Conor McGregor is calling it quits again. Now, who’d like to set the over/under on the date of his return bout?
For the third time in four years, McGregor, 31, announced his retirement over the weekend, citing his frustration with UFC scheduling and boredom with the sport. McGregor most recently scored a first round TKO of Donald Cerrone in January — his first fight in 15 months and second overall since 2016 — and claimed he wanted to fight at least three times this year, following his lengthy absence from the octagon.
“The game just does not excite me, and that’s that,” McGregor told ESPN. “All this waiting around. There’s nothing happening. I’m going through opponent options, and there’s nothing really there at the minute. There’s nothing that’s exciting me.
“I had my goals, my plans, the season. I had everything laid out. Obviously the world has gone bleeding bonkers at the minute. There’s f–k all happening at the minute….They want to throw me up and down weights and offer me stupid fights. I don’t really give a f–k. I’m over it.”
McGregor was supposed to fight for the lightweight championship against title-holder Khabib Nurmagomedov or Tony Ferguson, but the timeline became uncertain when COVID-19 forced Nurmagomedov to miss his bout with Feguson, who lost to replacement Justin Gaethje.
“They should have just kept the ball rolling. I mean, why are they pushing (Nurmagomedov-Gaethje) back to September? You know what’s going to happen in September, something else is going to happen in September, and that’s not going to happen,” McGregor said. “I laid out a plan and a method that was the right move, the right methods to go with. And they always want to balk at that and not make it happen or just drag it on. Whatever I say, they want to go against it to show some kind of power.
“They should have just done the fight – me and Justin for the interim title – and just kept the ball rolling.”
Gaethje was one of many scoffing at McGregor’s latest retirement announcement.
“Thankfully all of the elderly are still hiding in their homes,” Gaethje tweeted, referencing McGregor hitting an older man in a bar last year. “This guy is on another bender.”
Floyd Mayweather, who faced McGregor in one of the highest-grossing boxing matches of all-time in 2017, insulted the Irishman, too.
“If I’m not mistaken, didn’t you tell Mike Tyson you could beat me if we fought a second time?” Mayweather wrote under a McGregor Instagram post. “Now you’re quitting! I thought you wanted to beat the best? Well, if you decide to come back, I will be waiting to punish you again.”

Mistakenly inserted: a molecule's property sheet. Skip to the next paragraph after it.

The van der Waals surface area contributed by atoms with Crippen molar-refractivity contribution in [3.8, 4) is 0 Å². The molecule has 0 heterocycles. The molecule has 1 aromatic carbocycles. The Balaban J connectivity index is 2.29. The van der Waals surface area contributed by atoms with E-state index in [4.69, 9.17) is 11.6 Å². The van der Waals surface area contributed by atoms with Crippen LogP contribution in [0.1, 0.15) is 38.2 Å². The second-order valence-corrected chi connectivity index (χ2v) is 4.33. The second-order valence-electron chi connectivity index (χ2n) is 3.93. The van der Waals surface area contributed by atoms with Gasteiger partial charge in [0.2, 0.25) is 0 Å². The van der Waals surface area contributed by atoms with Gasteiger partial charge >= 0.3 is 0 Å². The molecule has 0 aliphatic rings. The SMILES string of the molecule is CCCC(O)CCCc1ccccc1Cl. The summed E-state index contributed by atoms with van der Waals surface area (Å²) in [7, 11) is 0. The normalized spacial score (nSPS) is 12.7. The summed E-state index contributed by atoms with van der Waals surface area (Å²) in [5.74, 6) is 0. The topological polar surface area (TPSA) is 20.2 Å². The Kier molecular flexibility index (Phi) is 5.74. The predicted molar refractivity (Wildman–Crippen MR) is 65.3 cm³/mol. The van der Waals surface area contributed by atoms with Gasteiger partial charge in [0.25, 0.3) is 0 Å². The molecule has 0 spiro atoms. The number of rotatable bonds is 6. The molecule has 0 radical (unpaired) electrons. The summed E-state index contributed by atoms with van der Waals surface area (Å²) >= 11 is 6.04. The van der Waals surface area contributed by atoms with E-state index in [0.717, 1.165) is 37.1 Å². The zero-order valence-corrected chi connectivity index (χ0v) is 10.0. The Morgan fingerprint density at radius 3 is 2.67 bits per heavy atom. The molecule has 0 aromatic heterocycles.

Despite potentially losing one of the biggest names ever in the business, UFC President Dana White said he doesn’t plan to try and dissuade McGregor from his decision.
“If that’s what Conor’s feeling right now … on a certain level, I understand it,” White said. “Nobody is pressuring anybody to fight. And if Conor McGregor feels he wants to retire, you know my feelings about retirement — you should absolutely do it.
“And I love Conor. There’s a handful of people that have made this really fun for me and he’s one of them.
“It’s not like I’m going, ‘Holy s–t, this is crazy, this is nuts.’ Nothing is crazy and nuts right now, because everything is crazy and nuts right now, on a certain level. I totally understand it and get it.”
McGregor (22-4), the first-ever UFC fighter to simultaneously hold titles in two weight classes, previously announced his retirement in April 2016 and March 2019.
But McGregor’s coach, John Kavanagh, is already setting the stage for the seemingly inevitable comeback.
“At age 31 Jordan abruptly retired from basketball before the 1993–94 NBA season, he returned to the Bulls in March 1995 and led them to three additional championships in 1996, 1997, and 1998, as well as a then-record 72 regular-season wins in the 1995–96 NBA season,” he tweeted on Sunday.
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